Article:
You’ve heard of point-of-care advertising, right? You know, the pamphlets in the waiting rooms of doctors’ offices promoting a prescription drug or treatment method.
This advertising type was a pure brand awareness play by healthcare companies hoping to get consumers thinking about their product or service before seeing their HCPs. It’s been around for decades and probably always will be.
But that’s changing thanks to digital proliferation across the healthcare industry. Today, point-of-care advertising isn’t confined to healthcare advertisers vying for patients’ attention. It’s also evolved into a fantastic way to engage HCPs across mobile apps and EHRs, telehealth technology, and social media.
Want to Engage HCPs with Point-of-Care Advertising?
How HCPs Use Technology at Work
It’s crazy to think of a scenario when you’d go into your doctor’s office and not see them using technology. As younger generations usher in the next wave of HCPs, this isn’t going to change. The reality is that technology plays a massive part in the daily lives of HCPs and this opens the door for you to engage them with targeted ads.
Mobile Apps & Electronic Health Record (EHRs) Are the Norm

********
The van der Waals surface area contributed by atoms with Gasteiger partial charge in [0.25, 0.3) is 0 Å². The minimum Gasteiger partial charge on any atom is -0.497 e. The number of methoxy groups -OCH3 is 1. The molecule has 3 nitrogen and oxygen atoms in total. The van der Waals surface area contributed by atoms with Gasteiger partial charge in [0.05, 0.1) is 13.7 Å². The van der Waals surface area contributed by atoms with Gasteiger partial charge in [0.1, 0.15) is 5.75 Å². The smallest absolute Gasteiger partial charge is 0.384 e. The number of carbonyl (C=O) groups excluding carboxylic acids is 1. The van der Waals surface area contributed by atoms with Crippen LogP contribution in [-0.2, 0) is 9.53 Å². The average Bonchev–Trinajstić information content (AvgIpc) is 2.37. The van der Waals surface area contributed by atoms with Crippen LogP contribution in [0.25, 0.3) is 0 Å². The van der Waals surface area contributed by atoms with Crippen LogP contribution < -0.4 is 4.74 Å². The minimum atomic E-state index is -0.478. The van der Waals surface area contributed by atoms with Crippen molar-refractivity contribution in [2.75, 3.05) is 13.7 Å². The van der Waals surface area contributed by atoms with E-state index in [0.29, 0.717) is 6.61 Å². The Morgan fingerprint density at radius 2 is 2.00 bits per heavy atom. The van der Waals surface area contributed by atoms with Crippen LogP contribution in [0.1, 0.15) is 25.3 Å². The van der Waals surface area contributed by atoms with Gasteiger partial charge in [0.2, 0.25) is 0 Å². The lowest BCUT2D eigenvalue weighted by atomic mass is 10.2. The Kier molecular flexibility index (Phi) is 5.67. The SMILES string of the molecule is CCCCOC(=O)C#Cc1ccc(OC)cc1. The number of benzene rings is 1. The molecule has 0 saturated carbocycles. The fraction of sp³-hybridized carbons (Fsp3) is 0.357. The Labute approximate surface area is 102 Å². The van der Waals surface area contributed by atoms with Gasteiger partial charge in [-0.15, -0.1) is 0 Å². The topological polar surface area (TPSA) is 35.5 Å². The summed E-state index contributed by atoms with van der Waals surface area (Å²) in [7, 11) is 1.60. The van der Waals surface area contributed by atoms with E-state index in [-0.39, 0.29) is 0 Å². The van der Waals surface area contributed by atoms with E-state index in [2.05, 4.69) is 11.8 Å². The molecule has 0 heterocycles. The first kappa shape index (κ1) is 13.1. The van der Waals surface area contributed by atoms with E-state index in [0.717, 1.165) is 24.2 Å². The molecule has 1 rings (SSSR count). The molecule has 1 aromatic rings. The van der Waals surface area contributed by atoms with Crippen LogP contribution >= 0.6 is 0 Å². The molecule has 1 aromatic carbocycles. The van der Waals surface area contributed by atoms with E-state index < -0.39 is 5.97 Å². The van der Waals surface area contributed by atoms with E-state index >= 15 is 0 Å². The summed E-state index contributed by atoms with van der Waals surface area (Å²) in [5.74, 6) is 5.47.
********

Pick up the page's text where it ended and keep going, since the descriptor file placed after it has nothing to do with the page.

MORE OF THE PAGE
Electronic Health Record apps (EHRs) are the primary way HCPs access patient information. A study of 100MM patient visits to US physicians found that the average physician spends 16 minutes and 14 seconds per patient using EHRs. Among first-year doctors, they spend nearly 90% of their work time away from patients interacting with EHRs. HCPs are using non-medical-related mobile apps as well while they’re on breaks or on their way to and from work—think Reddit, The Weather Channel, My Fitness Pal, and Sudoku.
Telehealth & Other Emerging Tech Are on the Rise
During the COVID-19 pandemic, telehealth visits increased by 50%,  and 76% of hospitals in the US are currently connecting with patients and consulting practitioners via video.  These numbers should continue to rise as telehealth becomes a highly effective and efficient way to communicate in the post-pandemic world.
Even emerging technologies have their place in the modern HCPs’ professional life. Demand for virtual reality (VR) technologies,  for example, is growing. Today, 80% of physicians said the market is heading toward VR. Furthermore, 60%-82% of patients ask their HCP about medication after viewing educational material through VR, which is another positive indication that the healthcare industry is going virtual.